Children's relationships with their parents can change when they re-partner. Children who are used to having that parent to themselves have to adjust to sharing their parent with a new partner, possibly step children and maybe even a baby.
Children can feel that their relationship with that parent is threatened by new family members, as their parent makes an obvious effort to build relationships with them.
Kids need love and reassurance from you that no one will ever take their place. When children know that their relationship with their parent is not under threat, they are more likely to:
- Accept the new family
- Not feel the need to compete for love or attention
- Have a greater self worth
Children can feel very uncertain about your new relationship. Below are some common questions children ask when their parent re-partners:
- Can my step-parent tell me to do things and tell me off?
- Who decides about pocket money and treats?
- Who can I ask for what?
- Who signs my school forms?
- Who has to know what?
- Do I have to tell my step-parent where I am going, or can I just tell my mum or dad?
- Do I have to call my step-parent mum or dad?
If you have or are looking to re-partner it is important to address the above issues so children know where they stand.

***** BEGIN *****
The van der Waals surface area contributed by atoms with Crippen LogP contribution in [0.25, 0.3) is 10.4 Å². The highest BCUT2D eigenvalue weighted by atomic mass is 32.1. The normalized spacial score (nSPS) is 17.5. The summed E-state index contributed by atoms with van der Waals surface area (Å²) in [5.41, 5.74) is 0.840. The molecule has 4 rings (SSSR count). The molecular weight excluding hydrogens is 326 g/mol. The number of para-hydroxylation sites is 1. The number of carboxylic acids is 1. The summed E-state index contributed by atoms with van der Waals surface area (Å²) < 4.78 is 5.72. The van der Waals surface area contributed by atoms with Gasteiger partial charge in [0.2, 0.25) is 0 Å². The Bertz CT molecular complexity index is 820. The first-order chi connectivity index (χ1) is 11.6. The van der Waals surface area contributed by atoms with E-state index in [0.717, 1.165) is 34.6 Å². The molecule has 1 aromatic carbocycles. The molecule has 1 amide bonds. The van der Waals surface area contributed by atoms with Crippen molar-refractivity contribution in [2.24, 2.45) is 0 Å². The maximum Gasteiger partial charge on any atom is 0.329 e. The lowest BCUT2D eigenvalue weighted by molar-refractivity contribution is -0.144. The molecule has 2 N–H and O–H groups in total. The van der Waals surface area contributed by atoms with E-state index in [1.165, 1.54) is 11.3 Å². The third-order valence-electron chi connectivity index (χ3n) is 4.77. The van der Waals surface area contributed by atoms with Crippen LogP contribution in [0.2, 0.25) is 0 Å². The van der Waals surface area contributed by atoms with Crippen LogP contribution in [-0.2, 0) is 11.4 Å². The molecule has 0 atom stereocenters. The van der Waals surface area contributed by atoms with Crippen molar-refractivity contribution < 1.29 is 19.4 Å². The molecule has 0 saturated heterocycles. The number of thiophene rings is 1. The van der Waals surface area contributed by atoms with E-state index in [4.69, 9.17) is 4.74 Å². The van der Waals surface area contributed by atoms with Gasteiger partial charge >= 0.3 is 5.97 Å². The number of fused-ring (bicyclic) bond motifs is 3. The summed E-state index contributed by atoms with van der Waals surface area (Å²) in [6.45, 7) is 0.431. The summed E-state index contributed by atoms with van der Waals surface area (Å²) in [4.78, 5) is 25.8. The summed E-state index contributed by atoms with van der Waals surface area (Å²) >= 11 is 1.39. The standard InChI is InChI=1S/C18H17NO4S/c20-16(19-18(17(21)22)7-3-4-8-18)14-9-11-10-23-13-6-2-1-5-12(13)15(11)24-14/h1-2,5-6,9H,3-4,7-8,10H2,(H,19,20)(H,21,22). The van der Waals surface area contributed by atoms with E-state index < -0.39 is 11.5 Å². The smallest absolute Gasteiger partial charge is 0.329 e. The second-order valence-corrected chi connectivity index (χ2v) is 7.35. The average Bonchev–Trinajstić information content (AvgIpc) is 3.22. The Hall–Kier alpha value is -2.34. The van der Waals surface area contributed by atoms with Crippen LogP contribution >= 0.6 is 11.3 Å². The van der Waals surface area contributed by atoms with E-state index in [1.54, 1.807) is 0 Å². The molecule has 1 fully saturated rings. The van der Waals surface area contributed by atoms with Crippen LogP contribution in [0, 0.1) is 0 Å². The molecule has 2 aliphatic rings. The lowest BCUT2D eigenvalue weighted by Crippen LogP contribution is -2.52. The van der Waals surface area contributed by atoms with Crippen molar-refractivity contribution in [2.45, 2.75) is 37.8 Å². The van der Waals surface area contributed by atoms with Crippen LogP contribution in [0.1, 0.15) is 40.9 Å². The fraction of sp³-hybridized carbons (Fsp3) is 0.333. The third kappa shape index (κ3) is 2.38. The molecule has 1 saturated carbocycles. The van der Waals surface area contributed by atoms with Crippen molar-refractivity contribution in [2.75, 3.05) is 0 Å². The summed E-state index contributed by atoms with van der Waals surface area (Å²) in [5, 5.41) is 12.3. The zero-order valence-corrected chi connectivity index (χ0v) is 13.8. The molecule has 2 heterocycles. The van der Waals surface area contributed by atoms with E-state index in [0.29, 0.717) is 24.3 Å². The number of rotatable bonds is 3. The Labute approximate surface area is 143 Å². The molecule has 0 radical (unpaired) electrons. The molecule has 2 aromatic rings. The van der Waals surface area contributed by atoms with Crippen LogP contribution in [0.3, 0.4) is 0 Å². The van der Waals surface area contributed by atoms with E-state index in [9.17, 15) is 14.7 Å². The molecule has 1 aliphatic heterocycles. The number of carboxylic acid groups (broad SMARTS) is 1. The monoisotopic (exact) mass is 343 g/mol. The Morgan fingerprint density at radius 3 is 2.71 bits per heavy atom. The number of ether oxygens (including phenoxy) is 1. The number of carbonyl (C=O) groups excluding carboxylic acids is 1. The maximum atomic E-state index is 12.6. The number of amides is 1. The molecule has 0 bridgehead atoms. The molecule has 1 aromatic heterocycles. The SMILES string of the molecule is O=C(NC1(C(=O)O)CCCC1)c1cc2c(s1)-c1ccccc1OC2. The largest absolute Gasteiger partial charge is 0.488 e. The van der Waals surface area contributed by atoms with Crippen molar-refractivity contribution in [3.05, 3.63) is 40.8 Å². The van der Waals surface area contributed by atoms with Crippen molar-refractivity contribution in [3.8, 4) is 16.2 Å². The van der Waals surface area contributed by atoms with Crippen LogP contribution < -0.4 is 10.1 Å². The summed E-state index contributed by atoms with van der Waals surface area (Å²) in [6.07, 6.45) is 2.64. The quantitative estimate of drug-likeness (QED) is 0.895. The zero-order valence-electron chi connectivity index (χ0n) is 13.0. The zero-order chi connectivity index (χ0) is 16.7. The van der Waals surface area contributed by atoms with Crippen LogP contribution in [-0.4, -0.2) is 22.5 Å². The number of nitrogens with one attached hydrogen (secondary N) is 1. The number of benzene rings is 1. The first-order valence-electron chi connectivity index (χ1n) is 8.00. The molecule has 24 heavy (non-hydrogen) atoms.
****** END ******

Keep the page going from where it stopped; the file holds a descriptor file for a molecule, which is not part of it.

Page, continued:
Some ideas on how you can help your child deal with the different stages of re-partnering.
During the early stages of the relationship
When you are ready to move in together or get married
- Your child does not have to meet everyone you date
- When introducing your new partner take things slow. Keep the meetings short.
- Meet in a neutral locations eg. Park, cafe
- Give your child some background information on your new partner
- Give your new partner some background information on your child
- Avoid having your partner sleep over when the child is at home – this may be confronting for them.
Quick tips on strengthening your relationship with your children
- Remind them that they are really important in your life
- Tell them in advance
- Give them time to adjust
- Don’t involve the step-parent in the initial discussion
- Suggest that they talk to someone outside your family if they feel uncomfortable talking to you
- Assure them that they will be told about all major decisions.
Tips for helping step siblings adjust to each other
- Spend one on one time with your child
- Get your kids involved in planning your time together
- Do something your child will want to do
- Keep appointments with your child
- Don’t withhold your time together as a punishment for bad behaviour
- Schedule in time for long phone calls to catch up on what is happening.
- Write letters to your child, even if they are living with you so that they know you have been thinking of them
- Reinforce that you love them and how important they are to you
- Gradually introduce them
- Give them time alone so they can get to know each other
- Be patient
- Let them deal with their own problems
- Treat each child equally
- Be consistent with discipline
- Talk to the children, and help them express how they are feeling
- Negotiate what names will be used.
If you would like to know more or to book an appointment, please contact us at Armstrong Legal and talk to one of our specialist family law solicitors on 02 9261 4555.
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